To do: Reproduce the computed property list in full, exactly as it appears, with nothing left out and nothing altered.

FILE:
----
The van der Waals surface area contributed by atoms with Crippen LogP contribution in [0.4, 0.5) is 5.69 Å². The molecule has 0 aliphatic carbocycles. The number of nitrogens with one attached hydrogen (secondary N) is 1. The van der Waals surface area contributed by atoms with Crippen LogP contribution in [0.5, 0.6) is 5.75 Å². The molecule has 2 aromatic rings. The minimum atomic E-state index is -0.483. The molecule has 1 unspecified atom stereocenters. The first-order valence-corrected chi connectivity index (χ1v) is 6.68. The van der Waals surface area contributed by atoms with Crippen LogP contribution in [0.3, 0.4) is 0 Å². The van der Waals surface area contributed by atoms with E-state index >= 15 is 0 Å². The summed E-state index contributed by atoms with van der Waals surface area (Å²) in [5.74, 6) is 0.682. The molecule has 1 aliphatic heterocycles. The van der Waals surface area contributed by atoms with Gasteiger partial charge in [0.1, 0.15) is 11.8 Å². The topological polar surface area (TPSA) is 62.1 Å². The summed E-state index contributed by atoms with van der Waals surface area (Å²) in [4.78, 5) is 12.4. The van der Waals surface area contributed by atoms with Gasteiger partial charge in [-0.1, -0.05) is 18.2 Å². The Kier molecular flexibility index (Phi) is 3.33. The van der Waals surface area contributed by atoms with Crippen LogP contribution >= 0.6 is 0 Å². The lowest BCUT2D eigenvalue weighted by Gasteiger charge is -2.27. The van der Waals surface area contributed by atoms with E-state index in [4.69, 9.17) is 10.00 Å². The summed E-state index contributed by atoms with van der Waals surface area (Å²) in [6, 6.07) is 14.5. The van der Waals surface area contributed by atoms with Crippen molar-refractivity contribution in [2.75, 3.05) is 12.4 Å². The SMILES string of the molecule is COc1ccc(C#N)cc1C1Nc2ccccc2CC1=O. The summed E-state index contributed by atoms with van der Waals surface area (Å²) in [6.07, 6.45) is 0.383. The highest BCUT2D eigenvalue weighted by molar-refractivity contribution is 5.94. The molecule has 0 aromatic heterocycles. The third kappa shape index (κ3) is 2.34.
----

The van der Waals surface area contributed by atoms with Crippen LogP contribution in [0.4, 0.5) is 5.69 Å². The molecule has 0 aliphatic carbocycles. The number of nitrogens with one attached hydrogen (secondary N) is 1. The van der Waals surface area contributed by atoms with Crippen LogP contribution in [0.5, 0.6) is 5.75 Å². The molecule has 2 aromatic rings. The minimum atomic E-state index is -0.483. The molecule has 1 unspecified atom stereocenters. The first-order valence-corrected chi connectivity index (χ1v) is 6.68. The van der Waals surface area contributed by atoms with Crippen LogP contribution in [0.3, 0.4) is 0 Å². The van der Waals surface area contributed by atoms with E-state index >= 15 is 0 Å². The summed E-state index contributed by atoms with van der Waals surface area (Å²) in [5.74, 6) is 0.682. The molecule has 1 aliphatic heterocycles. The van der Waals surface area contributed by atoms with Gasteiger partial charge in [0.1, 0.15) is 11.8 Å². The topological polar surface area (TPSA) is 62.1 Å². The summed E-state index contributed by atoms with van der Waals surface area (Å²) in [4.78, 5) is 12.4. The van der Waals surface area contributed by atoms with Gasteiger partial charge in [-0.1, -0.05) is 18.2 Å². The Kier molecular flexibility index (Phi) is 3.33. The van der Waals surface area contributed by atoms with Crippen LogP contribution >= 0.6 is 0 Å². The lowest BCUT2D eigenvalue weighted by Gasteiger charge is -2.27. The van der Waals surface area contributed by atoms with E-state index in [4.69, 9.17) is 10.00 Å². The summed E-state index contributed by atoms with van der Waals surface area (Å²) in [6, 6.07) is 14.5. The van der Waals surface area contributed by atoms with Crippen molar-refractivity contribution in [2.75, 3.05) is 12.4 Å². The SMILES string of the molecule is COc1ccc(C#N)cc1C1Nc2ccccc2CC1=O. The summed E-state index contributed by atoms with van der Waals surface area (Å²) in [6.07, 6.45) is 0.383. The highest BCUT2D eigenvalue weighted by molar-refractivity contribution is 5.94. The molecule has 0 aromatic heterocycles. The third kappa shape index (κ3) is 2.34.